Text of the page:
There are some food and drink items that are well known to be bad for dogs. It doesn’t take a genius to work out that giving alcohol to a dog is a very bad idea, and most dog owners are well aware of the dangers of feeding them chocolate. In modern times though, when we demand sugar-free and long-lasting foods, some of the ingredients in them are not familiar to all of us, and a little known chemical that appears in many foods is perhaps the most harmful of all ingredients to dogs.
What is xylitol?
Derived from the Greek for ‘wood sugar alcohol’, xylitol is a sweetener created by forming an alcohol from xylose – a sugar found in wood. It’s used in many of the products we consume as an alternative to sugar, making it safe for people with diabetes to consume, as well as a suitable option for anyone looking to lower their calorie intake.
Among humans, xylitol is known to have some health benefits. Studies have suggested that it can be beneficial towards dental care and even the prevention of ear infection. It’s not known to be harmful to humans, although it does have a laxative effect and some people can experience heart palpitations after consumption.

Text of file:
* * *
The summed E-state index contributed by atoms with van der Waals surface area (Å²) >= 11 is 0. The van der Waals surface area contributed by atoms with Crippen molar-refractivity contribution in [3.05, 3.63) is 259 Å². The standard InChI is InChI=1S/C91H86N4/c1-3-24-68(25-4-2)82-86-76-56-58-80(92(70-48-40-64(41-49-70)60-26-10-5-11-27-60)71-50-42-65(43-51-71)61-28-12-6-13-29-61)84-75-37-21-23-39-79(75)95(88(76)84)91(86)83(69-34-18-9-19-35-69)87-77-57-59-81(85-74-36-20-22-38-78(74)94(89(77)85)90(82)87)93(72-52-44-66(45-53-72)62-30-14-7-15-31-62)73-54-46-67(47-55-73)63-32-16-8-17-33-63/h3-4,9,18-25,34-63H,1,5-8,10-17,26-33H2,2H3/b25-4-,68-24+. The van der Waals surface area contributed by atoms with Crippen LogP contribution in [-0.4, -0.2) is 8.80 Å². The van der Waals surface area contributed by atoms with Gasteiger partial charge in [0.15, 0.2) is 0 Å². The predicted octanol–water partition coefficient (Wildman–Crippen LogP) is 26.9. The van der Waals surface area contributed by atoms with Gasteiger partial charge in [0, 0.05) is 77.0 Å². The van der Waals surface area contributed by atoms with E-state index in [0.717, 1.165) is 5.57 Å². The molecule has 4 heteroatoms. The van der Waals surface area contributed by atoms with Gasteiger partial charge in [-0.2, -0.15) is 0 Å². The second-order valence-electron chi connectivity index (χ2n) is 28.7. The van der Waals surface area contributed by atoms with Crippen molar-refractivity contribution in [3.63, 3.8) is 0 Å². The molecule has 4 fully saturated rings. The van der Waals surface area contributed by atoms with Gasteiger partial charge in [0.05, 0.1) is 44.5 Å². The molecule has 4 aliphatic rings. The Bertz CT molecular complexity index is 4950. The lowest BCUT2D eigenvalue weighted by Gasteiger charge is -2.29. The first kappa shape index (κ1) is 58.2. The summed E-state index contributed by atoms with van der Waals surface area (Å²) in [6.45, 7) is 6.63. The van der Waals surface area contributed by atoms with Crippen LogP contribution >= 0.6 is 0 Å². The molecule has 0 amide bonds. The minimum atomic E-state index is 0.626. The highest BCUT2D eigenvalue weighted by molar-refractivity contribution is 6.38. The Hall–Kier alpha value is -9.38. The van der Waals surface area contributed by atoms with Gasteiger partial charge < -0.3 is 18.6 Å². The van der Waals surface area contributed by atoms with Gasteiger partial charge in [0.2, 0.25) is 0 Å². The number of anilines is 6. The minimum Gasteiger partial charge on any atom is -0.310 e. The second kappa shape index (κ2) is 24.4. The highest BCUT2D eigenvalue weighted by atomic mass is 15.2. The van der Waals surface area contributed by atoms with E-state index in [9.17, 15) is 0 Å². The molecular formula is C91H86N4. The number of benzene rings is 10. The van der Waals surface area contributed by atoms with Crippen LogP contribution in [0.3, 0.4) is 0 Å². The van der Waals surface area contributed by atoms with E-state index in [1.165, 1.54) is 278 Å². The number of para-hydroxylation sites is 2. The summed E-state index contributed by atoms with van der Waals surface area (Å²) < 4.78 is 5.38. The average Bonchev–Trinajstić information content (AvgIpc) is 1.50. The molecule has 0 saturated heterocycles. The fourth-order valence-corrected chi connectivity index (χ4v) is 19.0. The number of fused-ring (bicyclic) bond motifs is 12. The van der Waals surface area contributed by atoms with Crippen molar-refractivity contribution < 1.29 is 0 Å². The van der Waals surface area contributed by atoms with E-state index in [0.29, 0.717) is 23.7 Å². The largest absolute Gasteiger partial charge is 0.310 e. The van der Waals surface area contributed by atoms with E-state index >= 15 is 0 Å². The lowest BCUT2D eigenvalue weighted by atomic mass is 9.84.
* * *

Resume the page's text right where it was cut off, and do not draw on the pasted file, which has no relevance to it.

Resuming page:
Why shouldn’t dogs consume xylitol?
Xylitol is toxic to dogs, with studies linking it to hypoglycaemia and serious liver disease. According to PreventativeVet.com, the amount of xylitol that can be fatal to a dog is much smaller than that of chocolate, yet fewer than 50% of dog owners are aware of what xylitol is and its effects on dogs.
Considering the chemical’s harmful effects and the lack of awareness about them, it’s not surprising that canine xylitol poisoning cases have increased since the turn of the millennium.
What items contain xylitol?
Always check the ingredients of food items carefully before even considering giving them to your dog. Some items likely to contain xylitol include:
– Chewing gum (especially if sugar free)
– Peanut butter
– Cough sweets and other boiled sweets
– Mints (such as Mentos)
– Toothpaste (dogs’ teeth should always be brushed with special canine toothpaste)
In short, anything sugar free that has a hard or gelatinous texture should trigger ‘X word’ alarms, so take a look at the packaging.
What should I do if my dog has consumed xylitol?
If you think your dog might have eaten something containing xylitol, a speedy reaction is crucial. Take him to a vet immediately, who may be able to induce vomiting and help him recover with treatments such as dextrose.
Knowing what not to feed your dog is a start, but many owners fail to recognise the connection between what they feed their dog and his all-round health and behaviour. Our new Canine Nutrition Diploma Course can tell you everything you need to know about how to provide your four-legged friend with a nutritious diet and spot any signs of how what he eats may be affecting the way he is.